We’ve talked about some of the different ways of getting music tracks into the RX-V679. I find the that much of the time I’ve been using the most direct method available: DLNA.
DLNA, named after the organisation that supervises it, the Digital Living Network Alliance (you’ll find an old article of mine about it here), is a standard for managing the interoperability of multimedia devices, so that the digital media server (DMS) feeding music, photos or movies to your network will cooperate smoothly with the digital media player (DMP) that is delivering the music to your ears.
The DMP does two different jobs: it controls what’s selected from the server, and it plays the media (“renders” it, in the jargon). These two functions can be separated, so the DLNA network may have a digital media controller (DMC) elsewhere on the network instructing a digital media renderer (DMR) on what is to be delivered from the DMS.
The RX-V679 implements an audio-only DMP, optionally controllable from outside by DMCs in the phone app or the Web interface. The mandatory DLNA audio formats include MP3 and AC3, but Yamaha’s implementation also includes two superior optional formats, AAC and FLAC.
My favourite DMS is Plex running on my QNAP NAS, which I can also use for serving up movies to the Roku 3. Plex has the advantage that if a DMR isn’t capable of playing a particular format it can transcode it on the fly. My preferred library format for audio is FLAC (Free Lossless Audio Codec), which as the name implies, uses maths-only compression and doesn’t (like MP3) make judgements about what parts of the frequency spectrum can be thrown away. As the Yamaha renderer understands FLAC, Plex passes tracks to it without re-encoding. Tech-minded readers might like to know that the RX-V679 can handle 24bit, 96kHz FLAC for really decent hi-fi that qualifies as High-Resolution Audio (HRA). That definition includes even higher resolution and sampling rates, and you’ll find devices and audio sources boasting 96bit 192kHz encoding. But can you really hear the difference?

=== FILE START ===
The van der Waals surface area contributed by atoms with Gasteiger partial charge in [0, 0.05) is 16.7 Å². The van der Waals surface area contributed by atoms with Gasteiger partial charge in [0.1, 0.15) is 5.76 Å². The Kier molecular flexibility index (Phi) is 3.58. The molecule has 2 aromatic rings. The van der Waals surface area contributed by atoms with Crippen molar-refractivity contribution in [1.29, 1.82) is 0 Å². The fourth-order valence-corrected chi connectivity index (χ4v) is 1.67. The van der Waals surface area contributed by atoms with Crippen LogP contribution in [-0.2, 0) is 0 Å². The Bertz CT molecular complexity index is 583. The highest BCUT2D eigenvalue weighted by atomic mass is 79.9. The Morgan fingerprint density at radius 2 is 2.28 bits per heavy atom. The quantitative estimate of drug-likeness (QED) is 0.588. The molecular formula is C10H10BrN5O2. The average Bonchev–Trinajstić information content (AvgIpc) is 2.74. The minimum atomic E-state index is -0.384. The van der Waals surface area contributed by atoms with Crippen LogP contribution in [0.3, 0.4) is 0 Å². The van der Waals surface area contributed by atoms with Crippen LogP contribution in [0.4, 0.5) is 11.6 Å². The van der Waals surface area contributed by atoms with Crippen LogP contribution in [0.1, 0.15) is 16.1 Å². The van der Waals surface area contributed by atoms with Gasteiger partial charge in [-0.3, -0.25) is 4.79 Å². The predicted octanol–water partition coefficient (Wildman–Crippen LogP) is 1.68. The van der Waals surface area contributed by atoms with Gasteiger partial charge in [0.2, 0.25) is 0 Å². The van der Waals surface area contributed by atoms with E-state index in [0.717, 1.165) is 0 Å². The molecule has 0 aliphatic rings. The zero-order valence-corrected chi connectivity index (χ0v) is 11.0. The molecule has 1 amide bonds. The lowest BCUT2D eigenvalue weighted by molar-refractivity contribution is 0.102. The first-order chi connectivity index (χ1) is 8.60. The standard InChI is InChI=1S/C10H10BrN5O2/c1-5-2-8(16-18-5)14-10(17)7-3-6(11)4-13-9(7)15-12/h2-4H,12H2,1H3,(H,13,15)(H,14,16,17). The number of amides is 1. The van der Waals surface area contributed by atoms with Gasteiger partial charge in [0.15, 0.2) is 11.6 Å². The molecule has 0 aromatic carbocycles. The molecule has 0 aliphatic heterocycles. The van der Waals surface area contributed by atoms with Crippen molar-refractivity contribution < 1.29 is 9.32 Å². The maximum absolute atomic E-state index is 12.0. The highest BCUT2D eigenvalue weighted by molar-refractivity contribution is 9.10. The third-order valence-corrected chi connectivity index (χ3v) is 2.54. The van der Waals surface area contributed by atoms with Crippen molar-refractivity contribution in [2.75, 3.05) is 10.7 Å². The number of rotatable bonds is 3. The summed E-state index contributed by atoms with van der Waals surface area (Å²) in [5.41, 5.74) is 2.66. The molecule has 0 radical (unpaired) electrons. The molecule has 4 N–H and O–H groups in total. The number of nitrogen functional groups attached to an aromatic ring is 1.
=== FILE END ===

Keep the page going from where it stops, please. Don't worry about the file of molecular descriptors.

Chromecast and USB
I didn’t mention Chromecast when we were talking about wireless connections because unlike Bluetooth and Airplay it’s not built into the Yamaha AVR. But for thirty quid (or sometimes lot less, depending on Google’s mood of the moment) it makes a handy general-purpose add-on. About the size of a large USB stick, it’s designed to plug directly into any HDMI port and is powered by a cable into its microUSB port.
Happily the RX-V679 provides USB and HDMI side by side on its front panel, so this makes a good place to at least test Chromecast, although if you make it a permanent addition you’ll probably want to move it round to one of the rear HDMI ports. Alas Yamaha doesn’t provide a USB port at the rear so you’ll need some other way of getting the power in. I use a neat little four-way mains to USB adaptor I picked up on eBay for a fiver (including p&p).
The Chromecast plug-in for Chrome is the simplest way to demonstrate this. Drop an MP3 file onto a Chrome browser page and then use the plug-in’s icon that appears in Chrome’s toolbar to send the track across to the Chromecast. Unlike Airplay you’ll need to have the RX-V679 already switched on and set to whichever HDMI socket the Chromecast is connected to.